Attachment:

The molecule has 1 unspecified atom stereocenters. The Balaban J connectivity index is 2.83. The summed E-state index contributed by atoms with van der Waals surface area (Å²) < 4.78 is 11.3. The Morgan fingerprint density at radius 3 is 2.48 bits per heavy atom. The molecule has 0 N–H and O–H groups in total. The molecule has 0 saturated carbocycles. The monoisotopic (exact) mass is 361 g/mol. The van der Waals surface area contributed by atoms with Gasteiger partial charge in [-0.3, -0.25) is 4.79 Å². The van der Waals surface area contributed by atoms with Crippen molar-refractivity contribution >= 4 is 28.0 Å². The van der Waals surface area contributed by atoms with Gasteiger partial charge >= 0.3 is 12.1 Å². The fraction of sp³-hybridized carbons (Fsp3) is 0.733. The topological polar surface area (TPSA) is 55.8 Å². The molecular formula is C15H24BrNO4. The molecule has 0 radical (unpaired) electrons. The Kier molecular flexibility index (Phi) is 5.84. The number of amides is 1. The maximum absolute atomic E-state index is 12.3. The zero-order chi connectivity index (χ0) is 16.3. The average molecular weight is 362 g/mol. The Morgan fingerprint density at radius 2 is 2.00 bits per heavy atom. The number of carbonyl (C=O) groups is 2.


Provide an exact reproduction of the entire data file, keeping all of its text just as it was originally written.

The molecule has 1 unspecified atom stereocenters. The Balaban J connectivity index is 2.83. The summed E-state index contributed by atoms with van der Waals surface area (Å²) < 4.78 is 11.3. The Morgan fingerprint density at radius 3 is 2.48 bits per heavy atom. The molecule has 0 N–H and O–H groups in total. The molecule has 0 saturated carbocycles. The monoisotopic (exact) mass is 361 g/mol. The van der Waals surface area contributed by atoms with Gasteiger partial charge in [-0.3, -0.25) is 4.79 Å². The van der Waals surface area contributed by atoms with Crippen molar-refractivity contribution >= 4 is 28.0 Å². The van der Waals surface area contributed by atoms with Gasteiger partial charge >= 0.3 is 12.1 Å². The fraction of sp³-hybridized carbons (Fsp3) is 0.733. The topological polar surface area (TPSA) is 55.8 Å². The molecular formula is C15H24BrNO4. The molecule has 0 radical (unpaired) electrons. The Kier molecular flexibility index (Phi) is 5.84. The number of amides is 1. The maximum absolute atomic E-state index is 12.3. The zero-order chi connectivity index (χ0) is 16.3. The average molecular weight is 362 g/mol. The Morgan fingerprint density at radius 2 is 2.00 bits per heavy atom. The number of carbonyl (C=O) groups is 2.